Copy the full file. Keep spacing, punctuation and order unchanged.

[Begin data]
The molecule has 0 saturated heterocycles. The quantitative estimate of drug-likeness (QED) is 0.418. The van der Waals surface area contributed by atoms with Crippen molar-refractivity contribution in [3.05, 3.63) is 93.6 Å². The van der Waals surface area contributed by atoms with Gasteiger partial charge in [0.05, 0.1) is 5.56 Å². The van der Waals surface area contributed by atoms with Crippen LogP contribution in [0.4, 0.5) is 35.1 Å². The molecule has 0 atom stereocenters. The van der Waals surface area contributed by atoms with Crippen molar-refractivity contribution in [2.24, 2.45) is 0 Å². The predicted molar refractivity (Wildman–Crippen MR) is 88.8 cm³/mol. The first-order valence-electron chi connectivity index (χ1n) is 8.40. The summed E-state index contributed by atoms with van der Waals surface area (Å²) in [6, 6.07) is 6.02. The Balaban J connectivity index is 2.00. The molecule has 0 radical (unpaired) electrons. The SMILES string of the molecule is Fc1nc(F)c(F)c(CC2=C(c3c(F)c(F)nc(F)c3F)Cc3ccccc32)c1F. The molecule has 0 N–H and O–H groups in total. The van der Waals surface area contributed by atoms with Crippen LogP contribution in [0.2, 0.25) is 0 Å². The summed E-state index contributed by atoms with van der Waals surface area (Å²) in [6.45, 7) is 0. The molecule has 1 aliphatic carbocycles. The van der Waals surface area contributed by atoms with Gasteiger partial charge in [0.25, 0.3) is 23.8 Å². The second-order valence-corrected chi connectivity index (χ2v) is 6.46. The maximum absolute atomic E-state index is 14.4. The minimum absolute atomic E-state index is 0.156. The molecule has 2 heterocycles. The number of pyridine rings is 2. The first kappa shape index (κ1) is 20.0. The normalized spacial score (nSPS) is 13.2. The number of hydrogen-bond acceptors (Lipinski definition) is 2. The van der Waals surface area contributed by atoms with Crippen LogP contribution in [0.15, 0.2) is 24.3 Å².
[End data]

The molecule has 0 saturated heterocycles. The quantitative estimate of drug-likeness (QED) is 0.418. The van der Waals surface area contributed by atoms with Crippen molar-refractivity contribution in [3.05, 3.63) is 93.6 Å². The van der Waals surface area contributed by atoms with Gasteiger partial charge in [0.05, 0.1) is 5.56 Å². The van der Waals surface area contributed by atoms with Crippen LogP contribution in [0.4, 0.5) is 35.1 Å². The molecule has 0 atom stereocenters. The van der Waals surface area contributed by atoms with Crippen molar-refractivity contribution in [2.24, 2.45) is 0 Å². The predicted molar refractivity (Wildman–Crippen MR) is 88.8 cm³/mol. The first-order valence-electron chi connectivity index (χ1n) is 8.40. The summed E-state index contributed by atoms with van der Waals surface area (Å²) in [6, 6.07) is 6.02. The Balaban J connectivity index is 2.00. The molecule has 0 radical (unpaired) electrons. The SMILES string of the molecule is Fc1nc(F)c(F)c(CC2=C(c3c(F)c(F)nc(F)c3F)Cc3ccccc32)c1F. The molecule has 0 N–H and O–H groups in total. The van der Waals surface area contributed by atoms with Crippen LogP contribution in [0.2, 0.25) is 0 Å². The summed E-state index contributed by atoms with van der Waals surface area (Å²) in [6.45, 7) is 0. The molecule has 1 aliphatic carbocycles. The van der Waals surface area contributed by atoms with Gasteiger partial charge in [0.25, 0.3) is 23.8 Å². The second-order valence-corrected chi connectivity index (χ2v) is 6.46. The maximum absolute atomic E-state index is 14.4. The minimum absolute atomic E-state index is 0.156. The molecule has 2 heterocycles. The number of pyridine rings is 2. The first kappa shape index (κ1) is 20.0. The normalized spacial score (nSPS) is 13.2. The number of hydrogen-bond acceptors (Lipinski definition) is 2. The van der Waals surface area contributed by atoms with Crippen LogP contribution in [0.15, 0.2) is 24.3 Å².